I’ve heard over and over the argument that there’s a double standard when it comes to the writers’ stance on steroids and amphetamines. It’s very unusual that I will disagree with Rob Neyer, but in this case I do. He says “that steroid guys have been held to a completely different standard than amphetamine guys. And…there's little reason for doing that.” There is little reason? I couldn’t disagree more.
This isn’t simply a case of a double standard because we’re not comparing likeness. Amphetamines don’t do for ballplayers what steroids do. They’re not apples to apples and they aren’t even the equivalent of apples to oranges. We’re certainly not holding one era of baseball players to a different standard than the other. The fact of the matter is that while both steroids and amphetamines are both performance enhancers, the gap between the effects of one vs. the effect of the other is so great that they should never ever be uttered in the same conversation. Well, that is probably going too far. But I do take exception with making the argument that it isn’t fair to disallow the steroid players into the Hall when writers have allowed the greenies players into the Hall without hesitation.
Now if my dad walked into my room while I was in grade school and caught me smoking a little weed (or in his words, reefer), I’m sure he wouldn’t have been thrilled or condoned it but he wouldn’t have gotten hysterical either. Had he walked into my room in grade school and saw me shooting up some heroine I think he probably would have dropped dead. They are both drugs and both illegal but there’s clearly a chasm between the effects of one and the effects of the other. It’s my opinion that the gap between amphetamines and steroids (regarding their ability to enhance a baseball player’s performance) and the gap between the effects of marijuana and heroine is similar. That is to say it’s a huge gap. You can certainly understand why a parent would make a big huff about their child using heroine and not pot and I think you can certainly understand why a writer could (and in my opinion should) make a big huff about players using steroids but not amphetamines.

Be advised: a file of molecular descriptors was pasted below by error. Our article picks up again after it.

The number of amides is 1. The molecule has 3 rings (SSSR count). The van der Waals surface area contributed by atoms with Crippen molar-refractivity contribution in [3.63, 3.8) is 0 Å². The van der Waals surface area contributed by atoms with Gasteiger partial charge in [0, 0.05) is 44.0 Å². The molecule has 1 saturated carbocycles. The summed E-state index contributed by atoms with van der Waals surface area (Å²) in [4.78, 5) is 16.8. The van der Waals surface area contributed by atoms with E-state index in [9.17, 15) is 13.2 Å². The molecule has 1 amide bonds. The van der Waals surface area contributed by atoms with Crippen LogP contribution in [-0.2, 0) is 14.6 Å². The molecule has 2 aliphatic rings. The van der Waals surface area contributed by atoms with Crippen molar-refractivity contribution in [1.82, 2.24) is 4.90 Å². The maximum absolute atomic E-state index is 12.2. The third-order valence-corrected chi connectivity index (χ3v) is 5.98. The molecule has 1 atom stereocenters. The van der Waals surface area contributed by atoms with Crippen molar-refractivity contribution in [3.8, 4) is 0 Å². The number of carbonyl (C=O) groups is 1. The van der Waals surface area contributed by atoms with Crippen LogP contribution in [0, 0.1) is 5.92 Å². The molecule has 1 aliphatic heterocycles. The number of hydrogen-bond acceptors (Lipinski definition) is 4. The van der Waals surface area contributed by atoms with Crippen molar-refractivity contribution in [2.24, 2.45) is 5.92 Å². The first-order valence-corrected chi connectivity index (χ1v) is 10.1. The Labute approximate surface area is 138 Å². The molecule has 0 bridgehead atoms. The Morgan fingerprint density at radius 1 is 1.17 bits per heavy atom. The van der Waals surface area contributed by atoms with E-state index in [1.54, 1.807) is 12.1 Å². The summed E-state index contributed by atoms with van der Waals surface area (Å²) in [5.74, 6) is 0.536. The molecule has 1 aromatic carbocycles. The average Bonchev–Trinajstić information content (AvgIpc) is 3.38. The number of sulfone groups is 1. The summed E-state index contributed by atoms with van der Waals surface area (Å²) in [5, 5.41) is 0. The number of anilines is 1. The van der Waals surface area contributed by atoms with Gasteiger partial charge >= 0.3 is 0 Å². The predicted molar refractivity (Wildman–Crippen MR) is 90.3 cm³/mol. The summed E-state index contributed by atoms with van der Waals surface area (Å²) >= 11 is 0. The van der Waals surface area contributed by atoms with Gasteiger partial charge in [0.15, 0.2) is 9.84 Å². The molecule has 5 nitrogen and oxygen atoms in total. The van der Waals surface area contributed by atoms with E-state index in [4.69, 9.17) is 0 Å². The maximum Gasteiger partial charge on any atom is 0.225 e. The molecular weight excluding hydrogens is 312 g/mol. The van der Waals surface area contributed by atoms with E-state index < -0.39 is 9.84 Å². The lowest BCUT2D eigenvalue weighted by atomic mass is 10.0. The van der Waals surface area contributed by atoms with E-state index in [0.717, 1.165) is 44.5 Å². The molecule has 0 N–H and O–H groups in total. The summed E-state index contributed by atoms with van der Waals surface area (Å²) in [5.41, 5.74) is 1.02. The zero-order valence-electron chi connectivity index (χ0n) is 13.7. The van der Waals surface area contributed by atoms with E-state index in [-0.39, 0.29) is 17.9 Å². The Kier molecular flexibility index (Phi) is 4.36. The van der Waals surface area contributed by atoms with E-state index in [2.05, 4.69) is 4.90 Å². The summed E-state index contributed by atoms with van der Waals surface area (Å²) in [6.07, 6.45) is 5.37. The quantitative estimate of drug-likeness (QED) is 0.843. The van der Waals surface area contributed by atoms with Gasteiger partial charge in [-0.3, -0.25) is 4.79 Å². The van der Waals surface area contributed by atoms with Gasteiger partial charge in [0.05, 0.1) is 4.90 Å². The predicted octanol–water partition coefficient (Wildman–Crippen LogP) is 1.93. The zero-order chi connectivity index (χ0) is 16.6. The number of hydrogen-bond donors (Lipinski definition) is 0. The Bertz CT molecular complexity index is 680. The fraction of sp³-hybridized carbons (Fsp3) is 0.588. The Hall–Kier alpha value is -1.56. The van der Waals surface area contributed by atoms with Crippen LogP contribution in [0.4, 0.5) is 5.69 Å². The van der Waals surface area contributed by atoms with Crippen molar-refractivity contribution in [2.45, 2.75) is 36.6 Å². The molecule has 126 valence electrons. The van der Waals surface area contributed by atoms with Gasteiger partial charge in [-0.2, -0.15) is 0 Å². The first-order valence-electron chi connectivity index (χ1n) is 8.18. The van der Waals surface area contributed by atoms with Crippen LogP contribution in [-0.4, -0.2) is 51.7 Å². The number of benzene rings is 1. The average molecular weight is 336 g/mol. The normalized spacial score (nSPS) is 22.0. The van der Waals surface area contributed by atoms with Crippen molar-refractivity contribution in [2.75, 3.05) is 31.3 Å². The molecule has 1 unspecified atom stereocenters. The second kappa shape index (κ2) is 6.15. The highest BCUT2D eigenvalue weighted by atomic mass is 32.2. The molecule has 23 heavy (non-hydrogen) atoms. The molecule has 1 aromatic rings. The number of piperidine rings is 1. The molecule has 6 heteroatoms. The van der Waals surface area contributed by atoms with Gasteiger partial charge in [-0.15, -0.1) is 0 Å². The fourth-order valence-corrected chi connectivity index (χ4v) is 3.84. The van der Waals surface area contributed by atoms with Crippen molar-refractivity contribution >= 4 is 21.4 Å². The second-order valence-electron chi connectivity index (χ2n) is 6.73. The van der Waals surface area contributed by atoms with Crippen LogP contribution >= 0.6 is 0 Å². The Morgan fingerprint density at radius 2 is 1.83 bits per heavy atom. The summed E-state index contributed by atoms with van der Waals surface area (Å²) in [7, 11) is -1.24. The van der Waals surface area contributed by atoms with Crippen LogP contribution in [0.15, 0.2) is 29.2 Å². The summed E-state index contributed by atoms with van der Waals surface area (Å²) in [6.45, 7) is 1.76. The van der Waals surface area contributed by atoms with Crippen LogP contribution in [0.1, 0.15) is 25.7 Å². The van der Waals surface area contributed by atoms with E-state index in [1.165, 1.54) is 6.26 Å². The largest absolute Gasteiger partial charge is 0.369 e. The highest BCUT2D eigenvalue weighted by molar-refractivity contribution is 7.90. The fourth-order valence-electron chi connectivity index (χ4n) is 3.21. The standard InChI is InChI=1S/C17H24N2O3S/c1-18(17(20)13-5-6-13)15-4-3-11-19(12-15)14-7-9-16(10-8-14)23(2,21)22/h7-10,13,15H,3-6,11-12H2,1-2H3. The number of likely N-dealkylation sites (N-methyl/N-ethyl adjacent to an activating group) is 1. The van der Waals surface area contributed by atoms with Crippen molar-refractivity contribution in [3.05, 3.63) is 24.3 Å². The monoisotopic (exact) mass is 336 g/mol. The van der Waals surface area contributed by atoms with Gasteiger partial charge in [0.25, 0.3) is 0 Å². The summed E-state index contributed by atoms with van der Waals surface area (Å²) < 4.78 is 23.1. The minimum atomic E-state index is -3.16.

I agree with the large majority of the argument. Amphetamines, like steroids, were both illegal and against the rules of baseball. Amphetamines, like steroids, enhance performance. Unfortunately, the comparisons really end there which lends to my stance (and obviously the writers’) that steroid users should be scrutinized much more so than amphetamine users.
I also want to make one more thing very clear. I don’t think a steroid admission should be a deal breaker on entrance to Cooperstown. Moreover, I don’t even blame the players for using them. I just feel the writers owe it the game and the players of the past to dissect the statistics and body of work of players from the steroid era much more so than they did for players that used amphetamines. And when Neyer says that he believes McGwire was a Hall of Famer with or without the steroids I have no problem with that. And when an old time writer says he refuses to vote for any player linked to steroids I can certainly understand where he’s coming from. The bottom line is that perhaps some people are being a little too lenient and others are too harsh. It remains to be seen if we will ever arrive to any consensus on this subject but my gut feeling is that we will not. The only thing that I’m truly convinced of is what a terrible mess steroids have created.